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Myanmar Junta Prepares to Execute Four Political Prisoners; Alarms Raised in Southeast Asia

Darren Maung
Darren is an aspiring writer who wishes to share or create stories to the world and bring humanity together as one. A massive Star Wars nerd and history buff, he finds enjoyable, heart-warming or interesting subjects in any written media.
Published: June 8, 2022
Prison officials stand guard as they prepare for the release of prisoners outside of the Insein Prison in Yangon on April 17, 2022. (Image: STR/AFP via Getty Images)

On Tuesday, June 7, the ASEAN Parliament for Human Rights (APHR) called for Southeast Asia to stop the execution of four political prisoners by the Myanmar military junta.

While the response to the pending executions has been fierce, the junta itself has dismissed the concerns as “reckless.”

Pending death

APHR, a network of current and former parliamentarians in Southeast Asia, said in a statement on Monday, June 6, that Southeast Asian parliamentarians were dismayed by the announcement made by the military junta to execute the four political prisoners.

“ASEAN and the international community must use every means at their disposal to prevent these executions from taking place. If they are carried out they will be nothing less than cold blooded political assassination,” APHR Chairperson Charles Santiago, who is also Member of Parliament from Malaysia, said.

APHR has called for all member states of the Association of Southeast Asian Nations (ASEAN), and its Dialogue Partners, to prevent the execution of the prisoners.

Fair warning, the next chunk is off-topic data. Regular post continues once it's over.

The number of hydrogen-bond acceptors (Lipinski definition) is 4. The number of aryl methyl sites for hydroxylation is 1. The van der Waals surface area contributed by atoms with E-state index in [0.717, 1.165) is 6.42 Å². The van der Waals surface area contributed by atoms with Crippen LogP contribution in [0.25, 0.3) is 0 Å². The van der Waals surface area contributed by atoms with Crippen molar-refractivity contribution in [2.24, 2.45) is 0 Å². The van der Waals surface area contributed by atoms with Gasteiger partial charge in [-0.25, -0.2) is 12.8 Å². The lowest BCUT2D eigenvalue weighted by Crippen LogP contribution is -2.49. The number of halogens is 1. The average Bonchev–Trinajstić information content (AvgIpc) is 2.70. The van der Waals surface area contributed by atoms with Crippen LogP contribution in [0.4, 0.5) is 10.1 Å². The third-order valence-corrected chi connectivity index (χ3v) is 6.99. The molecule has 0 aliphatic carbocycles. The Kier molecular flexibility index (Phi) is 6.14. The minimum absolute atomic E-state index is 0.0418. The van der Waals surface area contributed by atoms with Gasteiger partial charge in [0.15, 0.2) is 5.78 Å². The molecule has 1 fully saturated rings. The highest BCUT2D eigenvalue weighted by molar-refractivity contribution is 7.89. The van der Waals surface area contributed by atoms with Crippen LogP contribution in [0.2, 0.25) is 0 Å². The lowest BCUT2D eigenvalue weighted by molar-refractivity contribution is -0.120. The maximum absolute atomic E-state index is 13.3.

They also backed a recent statement by United Nations Secretary General, Antonio Guterres, who believes the arrested were wrongfully sentenced.

One of those given the death sentence is former MP Phyo Zeya Thaw, a former lawmaker under Aung San Suu Kyi’s National League for Democracy, who was arrested in November 2021 after being charged for “offenses under anti-terrorist laws.” He was given a death sentence in January.

Phyo Zeya Thaw was previously accused of inciting attacks on the junta, including a gun attack on a commuter train in Yangon in August 2021, which resulted in the deaths of five police officers.

Democracy activist Kyaw Min Yu, better known as Ko Jimmy, was charged and sentenced to death under the same charges, after being detained in October 2021 for his social media posts.

The other two men were sentenced to death for killing a woman who was supposedly an informer for the junta in Yangon.

The four men “will be hanged according to prison procedures,” junta spokesperson Zaw Min Tun said.

Zeya Thaw and Ko Jimmy both appealed their sentences, but both were rejected, though it is unknown who rejected the appeals.

“Previously, the convicts sentenced to death could appeal and if no decision was made, then their death sentences would not be implemented,” Zaw Min Tun told BBC Burmese. “At this time, that appeal was rejected so the death sentences are going to be implemented.”

Other than the four announced, the junta has also sentenced dozens of other anti-coup activists to death during last year’s crackdown on “dissent”. Less than a hundred people in total — including those under the age of 18 at the time — have been sentenced to death since the February 2021 coup, according to Human Rights Watch.


“These executions would further contribute to prevent the already remote possibility of a sustainable political dialogue, as prescribed over one year ago in the Five-Point Consensus agreed by ASEAN member states and Min Aung Hlaing’s junta, which has not made any effort whatsoever in that direction,” Santiago said.

A spokesperson for Amnesty International also called for the junta to “immediately drop such plans and for the international community to step up its efforts to intervene.”

Regardless of the international opposition, the junta has condemned the statements against the death sentences, calling them “impossible and reckless statements and remarks,” per a statement by the Ministry of Foreign Affairs published by the state-run Global New Light of Myanmar on Tuesday. The Ministry also said the criticisms were “abetting terrorism.”

Despite the severity of the sentencing, there has not been a judicial execution in Myanmar since 1988. According to the Assistance Association for Political Prisoners (Burma), around 14,018 people have been arrested, with another 1,905 killed by the junta.